Since their formation three years ago, Altus have changed musical direction as often as their line-up, moving from Trivium-meets-Lamb Of God groove to their present Emperor-esque melodeath vibe. But, there is no doubt that this is the tightest incarnation of the band, and this is evident in the leap forward in both creative and physical presentation. Sleeve, for example, eschews his previous nervously humorous between-song banter for more melodramatic monologues, reflecting the band’s denser and more darkly vibrant sound. They also, as the robe-clad frontman puts it, “give praise to the old gods” with an impressive re-interpretation of the apocalypse-inducing Sabbath classic ‘Children Of The Grave’.
Two Tales Of Woe are the first of the two bands to have travelled up from Dublin, and they do so to deliver massive meaty hooks couple with huge, chunky grooves. The rock solid rhythm section underpins the heavily beautiful intertwining guitar melodies, while the harmonies sweep and soar in a way which belies the underlying density of the sound – but it’s a contrast which works on both emotional and visceral levels. Unfortunately, with time now drastically over-running, they are forced to cut their set short, but not before closer ‘I’m Not Ready To Die’ evokes the spirit of the (now) evening: this scene is not about to roll over and disappear (dis)gracefully into the darkness of musical mediocrity…
Fellow Dubliners Xerosun turn on a seriously heavy groove with a death metal overtone. Vocalist Martyna once again demonstrates her tremendous range, switching seemlessly from demon-summoning death growls and angel-seducing sub-soprano to produce the sort of effect that the likes of Lacuna Coil need two singers to achieve. The other impressive performance is that of bassist David Kuchar, who intermingles into the twin guitar harmonies while at the same time complimenting and encouraging Damian Dziennik’s punishing but highly technical and precise drum patterns and heart-pounding double kick attack. Again, however, it is the southerners who have to pay the price of the earlier over-runs, with their set cut short after just 20 minutes.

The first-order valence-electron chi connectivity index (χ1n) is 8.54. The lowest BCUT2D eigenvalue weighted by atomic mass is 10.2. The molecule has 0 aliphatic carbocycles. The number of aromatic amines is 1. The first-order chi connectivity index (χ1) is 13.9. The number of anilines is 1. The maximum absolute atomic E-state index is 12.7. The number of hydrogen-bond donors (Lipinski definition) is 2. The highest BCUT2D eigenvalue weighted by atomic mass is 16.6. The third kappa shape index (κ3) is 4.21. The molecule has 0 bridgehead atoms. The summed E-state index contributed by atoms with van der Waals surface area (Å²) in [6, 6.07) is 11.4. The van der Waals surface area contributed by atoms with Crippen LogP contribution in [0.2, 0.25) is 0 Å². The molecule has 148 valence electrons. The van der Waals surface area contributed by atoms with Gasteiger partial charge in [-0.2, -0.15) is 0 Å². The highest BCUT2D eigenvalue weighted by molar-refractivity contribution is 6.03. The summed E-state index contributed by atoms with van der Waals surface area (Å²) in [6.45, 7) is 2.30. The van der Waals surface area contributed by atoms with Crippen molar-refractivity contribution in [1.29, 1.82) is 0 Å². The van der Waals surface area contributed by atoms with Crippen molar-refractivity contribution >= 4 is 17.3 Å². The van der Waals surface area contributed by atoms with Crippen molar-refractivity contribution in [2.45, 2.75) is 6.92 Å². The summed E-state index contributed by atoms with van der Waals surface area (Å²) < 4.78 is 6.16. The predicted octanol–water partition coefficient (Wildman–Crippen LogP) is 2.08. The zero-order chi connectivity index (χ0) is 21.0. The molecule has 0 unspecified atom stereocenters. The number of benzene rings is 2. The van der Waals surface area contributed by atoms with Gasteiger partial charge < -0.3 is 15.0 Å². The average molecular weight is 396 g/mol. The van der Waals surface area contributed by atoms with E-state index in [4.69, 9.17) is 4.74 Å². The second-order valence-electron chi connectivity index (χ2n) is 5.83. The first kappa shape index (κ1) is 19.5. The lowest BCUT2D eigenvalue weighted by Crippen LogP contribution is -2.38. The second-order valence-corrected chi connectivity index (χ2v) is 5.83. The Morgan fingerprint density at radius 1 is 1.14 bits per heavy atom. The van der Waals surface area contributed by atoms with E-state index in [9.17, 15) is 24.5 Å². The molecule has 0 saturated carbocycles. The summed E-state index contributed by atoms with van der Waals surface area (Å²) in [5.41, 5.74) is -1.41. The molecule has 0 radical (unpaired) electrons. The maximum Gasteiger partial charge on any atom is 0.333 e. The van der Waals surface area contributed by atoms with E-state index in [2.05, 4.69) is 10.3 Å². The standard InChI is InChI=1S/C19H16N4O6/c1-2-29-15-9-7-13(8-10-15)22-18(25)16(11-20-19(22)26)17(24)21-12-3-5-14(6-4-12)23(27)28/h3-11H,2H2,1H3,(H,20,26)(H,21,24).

Just like the sky outside, the atmosphere darkens to welcome death metal stalwarts Overoth. The backdrop of Jay’s furious blastbeats is matched by his tight, snappy percussion and Andy’s dynamic bass riffs, while the twin guitars of Andy P and Dan shred hellish harmonies and malevolent melodies to deliver brutality at its most bestial and sublime level yet attain levels of dark ecstasy which only the finest proponents of this genre can generate. Frontman Andy is a commanding and towering presence, almost demanding everyone’s full attention without even striking a chord or growling a lyric, and with the band’s dust-covered clothing and blackened faces evoking the image of road warriors of the apocalypse, Overoth are nigh on the perfect DM package and a Titanic-raising way to end this most special of evenings.
With the crowd-funding campaign now having passed it’s halfway mark, here is to another 15 years of James Loveday and The Distortion Project bringing us the best heavy fucking metal around.
- Photographs by The Dark Queen.
- All content © PlanetMosh 2016. Not to be reproduced in part or in whole without prior permission.
Forthcoming gigs by The Distortion Project:
Thursday 18 February: Metal 2 The Masses NI Heat Two- Voodoo
Sunday 21 February: Ensiferum / Metastoll / Altus – Limelight 2
Saturday 27 February: Zlatanera + Slomatics + Bad Boat
Monday 29 February: Exodus / Lost Society – Limelight 2
Friday 4 March: Sabaton / Alestorm / Bloodbound
Friday 11 March: The Quireboys / Screaming Eagles / Massive Wagons – Limelight
Monday 14 March: Cradle Of Filth / Winterfylleth – Limelight 1
Wednesday 6 April: Conan / TBC / Slomatics – Voodoo
Saturday 9 April – Overkill / Vader / One Machine – Limelight 1
Saturday 23 April – Korpiklaani / Moonsorrow
Friday 1 May – Corrosion Of Conformity – Limelight 1
Friday 28 October – Hotter Than Hell – Limelight 1